Quartet in D minor K.421

Composer: Wolfgang Amadeus Mozart (b. 1756 - d. 1791)
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Composer: Wolfgang Amadeus Mozart (b. 1756 - d. 1791)

Performance date: 04/07/2014

Venue: St. Brendan’s Church

Composition Year: 1783

Duration: 00:23:03

Recording Engineer: Richard McCullough, RTE

Instrumentation Category:String Quartet

Artists: Vanbrugh Quartet (Gregory Ellis, Keith Pascoe [violins] Simon Aspell [viola] Christopher Marwood [cello]) - [quartet]

This dark-coloured, multi-faceted quartet
is the second of the six quartets that Mozart dedicated to Haydn, famously
describing them as his children and the
fruit of long and laborious efforts.
Mozart had never said this about any
of his other works. We cannot hear the effort involved but the intensity and
concentration of the process of composition can be seen on the manuscript
scores, nowhere else does Mozart make so many corrections, strewn above
crossed-out tempi and dynamic markings.

These quartets that Mozart worked on so
hard over a three year period were his response to Haydn’s recent publication
of his so-called Russian Quartets (Op.33). The development of the string
quartet was still in its infancy so the two friends were making up the rules as
they went along, with Mozart building on the foundations laid by the older
composer. The quartets he dedicated to Haydn were not commissions and were
almost certainly composed for his own artistic fulfilment and to gain the
respect of Haydn, but economic necessity may have played a part in dragging out
the composition process. This was a time when quartets were almost entirely for
domestic performance by amateur players. Mozart would regularly host chamber
music evenings at his house and his friends, including Haydn and other Viennese
composers like Dittersdorf, would join him to play their quartets – Haydn would
play first fiddle and Mozart the viola, an event a musical time-traveller would
dearly like to witness.

The D minor quartet is the second in the
sequence and Constanze used to say that Mozart wrote it while she was in labour
with their first child. She even claimed her cries were scored in the great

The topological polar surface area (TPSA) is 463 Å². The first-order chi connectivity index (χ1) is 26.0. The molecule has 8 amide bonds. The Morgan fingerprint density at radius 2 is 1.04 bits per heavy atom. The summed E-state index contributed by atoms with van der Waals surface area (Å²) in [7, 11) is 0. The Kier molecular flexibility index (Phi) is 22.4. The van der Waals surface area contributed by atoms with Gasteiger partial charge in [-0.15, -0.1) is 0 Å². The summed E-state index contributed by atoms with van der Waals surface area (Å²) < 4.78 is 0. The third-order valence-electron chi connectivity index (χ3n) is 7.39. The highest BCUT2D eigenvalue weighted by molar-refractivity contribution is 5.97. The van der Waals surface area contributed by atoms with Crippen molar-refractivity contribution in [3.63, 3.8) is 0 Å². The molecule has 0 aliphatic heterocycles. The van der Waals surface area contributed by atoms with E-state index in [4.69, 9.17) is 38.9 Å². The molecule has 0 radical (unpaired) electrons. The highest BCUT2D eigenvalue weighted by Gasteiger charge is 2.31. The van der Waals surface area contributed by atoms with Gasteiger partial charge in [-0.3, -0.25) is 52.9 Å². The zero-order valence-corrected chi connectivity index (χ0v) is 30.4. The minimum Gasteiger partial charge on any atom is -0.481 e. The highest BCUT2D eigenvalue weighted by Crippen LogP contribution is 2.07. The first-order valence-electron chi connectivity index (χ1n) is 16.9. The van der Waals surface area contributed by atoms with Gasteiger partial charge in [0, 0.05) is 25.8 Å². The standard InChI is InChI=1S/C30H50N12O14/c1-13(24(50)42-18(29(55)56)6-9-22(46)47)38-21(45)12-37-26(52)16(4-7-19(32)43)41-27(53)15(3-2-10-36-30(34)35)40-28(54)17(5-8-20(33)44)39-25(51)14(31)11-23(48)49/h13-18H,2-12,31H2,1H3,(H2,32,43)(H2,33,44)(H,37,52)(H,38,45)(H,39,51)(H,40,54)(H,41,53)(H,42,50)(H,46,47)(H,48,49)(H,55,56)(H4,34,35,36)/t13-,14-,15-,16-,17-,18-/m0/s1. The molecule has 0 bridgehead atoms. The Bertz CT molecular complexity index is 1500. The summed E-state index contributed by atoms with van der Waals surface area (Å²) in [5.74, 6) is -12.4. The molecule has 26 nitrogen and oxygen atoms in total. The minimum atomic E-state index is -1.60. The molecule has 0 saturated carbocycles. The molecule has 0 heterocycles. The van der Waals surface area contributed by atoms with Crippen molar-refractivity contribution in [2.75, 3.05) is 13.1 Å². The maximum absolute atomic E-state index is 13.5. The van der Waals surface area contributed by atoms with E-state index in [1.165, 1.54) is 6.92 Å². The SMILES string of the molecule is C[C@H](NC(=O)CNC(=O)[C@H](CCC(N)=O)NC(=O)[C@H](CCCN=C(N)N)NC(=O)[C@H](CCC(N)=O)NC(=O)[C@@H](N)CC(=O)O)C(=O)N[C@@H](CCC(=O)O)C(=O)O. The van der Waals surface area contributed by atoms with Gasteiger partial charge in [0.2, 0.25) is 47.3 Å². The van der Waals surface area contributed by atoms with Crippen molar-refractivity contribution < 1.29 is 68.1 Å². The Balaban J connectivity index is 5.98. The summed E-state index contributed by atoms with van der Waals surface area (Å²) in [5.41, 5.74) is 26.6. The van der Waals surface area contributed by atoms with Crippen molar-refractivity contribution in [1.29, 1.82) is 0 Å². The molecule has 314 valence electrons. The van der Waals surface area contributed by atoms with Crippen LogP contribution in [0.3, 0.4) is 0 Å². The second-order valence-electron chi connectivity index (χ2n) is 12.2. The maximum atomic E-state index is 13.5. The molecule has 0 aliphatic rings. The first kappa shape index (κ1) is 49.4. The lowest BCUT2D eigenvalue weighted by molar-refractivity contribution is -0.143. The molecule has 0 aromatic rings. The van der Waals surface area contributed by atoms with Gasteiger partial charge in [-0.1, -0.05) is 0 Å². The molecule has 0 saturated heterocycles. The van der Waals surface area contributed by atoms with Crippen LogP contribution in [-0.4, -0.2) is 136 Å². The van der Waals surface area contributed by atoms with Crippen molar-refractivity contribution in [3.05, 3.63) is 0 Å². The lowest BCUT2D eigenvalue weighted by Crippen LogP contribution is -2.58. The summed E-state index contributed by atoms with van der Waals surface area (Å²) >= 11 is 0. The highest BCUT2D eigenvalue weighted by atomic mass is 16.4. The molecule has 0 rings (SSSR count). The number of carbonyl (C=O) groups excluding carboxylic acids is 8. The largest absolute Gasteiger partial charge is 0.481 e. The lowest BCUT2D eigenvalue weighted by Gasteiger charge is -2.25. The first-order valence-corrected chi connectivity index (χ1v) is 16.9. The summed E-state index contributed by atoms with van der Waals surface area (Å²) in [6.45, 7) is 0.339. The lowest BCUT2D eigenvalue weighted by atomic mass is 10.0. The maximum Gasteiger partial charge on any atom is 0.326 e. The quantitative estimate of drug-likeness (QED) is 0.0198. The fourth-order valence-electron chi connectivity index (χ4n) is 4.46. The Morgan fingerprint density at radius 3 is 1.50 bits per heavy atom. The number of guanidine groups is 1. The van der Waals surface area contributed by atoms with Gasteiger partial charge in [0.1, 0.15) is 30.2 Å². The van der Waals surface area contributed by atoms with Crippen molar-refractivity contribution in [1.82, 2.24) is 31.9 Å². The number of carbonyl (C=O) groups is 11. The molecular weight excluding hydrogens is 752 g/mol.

outburst in the second movement. There is a school of thought that considers
all Mozart’s D minor works speak of darkness and tragedy and that the tragic
demeanour of the music reflected some terrible event in the composer’s life,
which is hardly the case with this work. Much more likely an explanation for
the presence of the minor key was the convention that one work in a set of six
should be in the appropriate minor key and Mozart seizes the opportunity to
create a wonderful palette of colours. Played with gut strings the melodic
contours, the descending bass and the expressive language even recall the
Baroque era. After the exposition repeat there is a short but intense
development full of rich, dark colours. Mozart asks for a repeat of the
development and recapitulation, a request that modern performance tends to
ignore. The movement ends firmly upbeat despite being in the minor.

The Andante is a sombre movement with its
quietly elegiac theme and its curious hesitancies and sudden outcries. There is
a short central section that briefly lightens the mood with its song. The minor
key is held relentlessly in the severe and many-voiced Minuet. In dazzling
contrast, the Trio provides a ray of sunshine, the first violin playing a
popular folk melody over a pizzicato serenade-like accompaniment. The Finale is
a set of four variations and coda on a plaintive theme in Siciliano rhythm.
Early on we hear a rhythmic motif in triplets on a single note, which is to
reappear as a leitmotiv in the third variation and more dramatically in the
coda. The first variation sees the first violin part richly ornamented. The
second has great sport with misplacing the accents, upsetting the rhythm to
great effect. The third variation is given to the viola while the leitmotiv
reasserts itself in the upper voices. The transformation of the theme in the
final variation borders on the magical, revealing a transient beauty that is
gradually swept away by the return of the leitmotiv in the coda, where it rises
to a passionate fortissimo before leading the way to the closure.